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Approval Unlocks Billions in Economic Recovery Loans for Small Businesses Impacted by COVID-19.

On Thurs. March 19 Colorado Governor Jared Polis announced that Colorado’s application for the state to receive federal disaster area designation, due to the impact of the coronavirus pandemic, has been approved. This means that Colorado small businesses impacted by COVID-19 can seek individual small business loans up to $2M as part of the Small Business Administration’s Economic Injury Disaster Loan program. Small businesses throughout all 64 counties may seek SBA Economic Injury Disaster Loans at

“The economic impact of COVID-19 has been felt across our state. We are committed to protecting public health and safety and will continue fighting to ensure the pain that Colorado’s small businesses are feeling is limited,” said Governor Polis. “This critical designation allows small businesses in all 64 Colorado counties to seek federal recovery loans that can help them through this challenging time. I thank the Colorado federal delegation for their efforts to help unlock this assistance.”

The SBA Disaster assistance provides low-interest federal loans for working capital to Colorado small businesses that have realized economic injury from COVID-19. Funding was appropriated through the U.S. congressional Coronavirus Preparedness and Response Supplemental Appropriations Act.

Local Small Business Development Center Director Jamie Billesbach is cautioning central Colorado region businesses applying for the emergency loans to be patient. “Please note the online application is a Federal Small Business Administration system that has been altered to handle this new type of disaster with COVID-19,” she explains. “You may have difficulty getting on this site as Small Businesses nationally are trying to do the same thing.

The avalanche of applications isn’t just slowing the application site, it is causing ‘busy/site unavailable signals’. “The SBA knows that their system could be delayed in getting all of the counties in Colorado up online,” adds Billesbach. “What we were told is if you have trouble then try again later. AND, it can crash after you are online (the info you entered won’t be lost but you will need to log in again to finish).

“Colorado’s Office of Economic Development and International Trade is committed to helping our small businesses access these vital funds,” said Executive Director Betsy Markey. “Eligibility information, loan application links and emerging economic recovery resources can all be found at”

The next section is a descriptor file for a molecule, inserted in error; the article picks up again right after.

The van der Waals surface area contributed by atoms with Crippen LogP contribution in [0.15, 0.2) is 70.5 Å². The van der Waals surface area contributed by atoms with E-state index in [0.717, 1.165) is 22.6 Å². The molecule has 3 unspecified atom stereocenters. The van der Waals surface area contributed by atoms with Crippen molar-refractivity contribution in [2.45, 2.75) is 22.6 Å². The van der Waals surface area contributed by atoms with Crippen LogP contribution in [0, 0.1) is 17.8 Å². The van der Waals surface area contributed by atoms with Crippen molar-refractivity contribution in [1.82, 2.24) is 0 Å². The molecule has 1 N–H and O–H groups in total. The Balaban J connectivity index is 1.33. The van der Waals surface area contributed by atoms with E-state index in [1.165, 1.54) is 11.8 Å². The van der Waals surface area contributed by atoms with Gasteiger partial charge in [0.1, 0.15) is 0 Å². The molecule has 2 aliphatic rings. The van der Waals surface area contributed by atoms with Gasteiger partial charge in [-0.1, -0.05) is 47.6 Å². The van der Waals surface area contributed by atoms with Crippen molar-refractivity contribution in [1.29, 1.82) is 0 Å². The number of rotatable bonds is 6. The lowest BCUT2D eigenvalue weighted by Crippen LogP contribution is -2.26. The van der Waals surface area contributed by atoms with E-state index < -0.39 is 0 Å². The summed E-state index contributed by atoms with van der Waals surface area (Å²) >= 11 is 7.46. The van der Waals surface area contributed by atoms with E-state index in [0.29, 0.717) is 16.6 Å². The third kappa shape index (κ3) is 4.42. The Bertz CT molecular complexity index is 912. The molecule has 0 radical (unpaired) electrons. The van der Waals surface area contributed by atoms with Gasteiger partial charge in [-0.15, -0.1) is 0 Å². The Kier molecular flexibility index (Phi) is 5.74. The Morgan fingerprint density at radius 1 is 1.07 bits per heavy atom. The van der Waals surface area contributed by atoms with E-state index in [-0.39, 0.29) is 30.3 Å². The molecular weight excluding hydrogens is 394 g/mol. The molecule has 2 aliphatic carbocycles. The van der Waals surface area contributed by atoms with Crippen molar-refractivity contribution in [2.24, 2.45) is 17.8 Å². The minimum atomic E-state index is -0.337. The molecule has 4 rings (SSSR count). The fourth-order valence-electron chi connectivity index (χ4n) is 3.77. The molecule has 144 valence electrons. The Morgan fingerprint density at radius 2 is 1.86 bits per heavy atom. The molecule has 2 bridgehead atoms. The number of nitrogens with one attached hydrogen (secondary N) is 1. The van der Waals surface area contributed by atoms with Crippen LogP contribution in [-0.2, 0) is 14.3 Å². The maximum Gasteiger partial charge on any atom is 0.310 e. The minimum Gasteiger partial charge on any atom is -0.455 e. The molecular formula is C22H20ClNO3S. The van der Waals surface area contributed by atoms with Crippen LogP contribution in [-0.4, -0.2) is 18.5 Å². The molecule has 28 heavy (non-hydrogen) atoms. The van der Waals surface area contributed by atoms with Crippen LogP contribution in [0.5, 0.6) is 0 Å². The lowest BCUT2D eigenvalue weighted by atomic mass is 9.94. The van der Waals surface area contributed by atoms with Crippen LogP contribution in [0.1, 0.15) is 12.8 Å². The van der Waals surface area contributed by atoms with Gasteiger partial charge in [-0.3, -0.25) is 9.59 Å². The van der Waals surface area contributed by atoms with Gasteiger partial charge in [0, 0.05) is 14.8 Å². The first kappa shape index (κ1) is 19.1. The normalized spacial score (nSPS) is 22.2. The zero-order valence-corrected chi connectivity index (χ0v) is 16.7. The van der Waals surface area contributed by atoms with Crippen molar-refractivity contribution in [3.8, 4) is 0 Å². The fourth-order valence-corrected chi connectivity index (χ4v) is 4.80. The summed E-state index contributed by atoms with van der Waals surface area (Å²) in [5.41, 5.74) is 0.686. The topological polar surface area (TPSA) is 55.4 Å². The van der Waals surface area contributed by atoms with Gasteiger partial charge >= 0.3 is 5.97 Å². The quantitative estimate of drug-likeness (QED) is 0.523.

Small businesses, private non-profit organizations, small agricultural cooperatives and small aquaculture enterprises impacted by COVID-19 can seek federal loans to pay key needs such as fixed debts, payroll, and accounts payable.

Officials at the SBA say that SBA’s top priority is to assist businesses adversely impacted by the coronavirus (COVID-19) and Economic Injury Disaster Loans can be the working capital lifelines they need to weather this difficult time.

“Small businesses are the fabric of our economy and their success is dependent on the ability to freely market products and services to communities across the state and world,” said SBA Regional Administrator Dan Nordberg. “Local small businesses are bearing the brunt of that impact and facing a severe decline in customer traffic.”

Applying on

The Federal Small Business Administration system has been altered to handle this new type of disaster with COVID-19 – the SBA Economic Disaster Loans for Small Businesses.

Tips for completing your SBA Emergency Disaster Loan Application:

  • Applications need to be done online – there is no ability right now to process paper, so any processing of paper applications would be delayed.
  • The SBA knows that the system could be slow due to high volume, as small businesses across all 64 Colorado counties try to get online to apply. It is asking for patience. Our local Small Business Development Center in Salida has been told that those having trouble should “take a break, then try again later”.
  • If you are online completing an application and the system crashes, the info you entered won’t be lost but you will need to log in again to finish.
  • The biggest thing you need to do when you do get online, is assign yourself a user name and password to access your application information. DO NOT LOSE THIS INFORMATION: if you do, you cannot get back in without starting all over.

The Colorado Small Business Development Center and your local Central Mountain Center have been asked to help support local small businesses with the process.
The Central Mountain SBDC team is here to help. Click here to schedule an free appointment.


  • Applicants must meet the SBA requirements of a small business (500 employees or fewer)
  • Businesses directly affected by COVID-19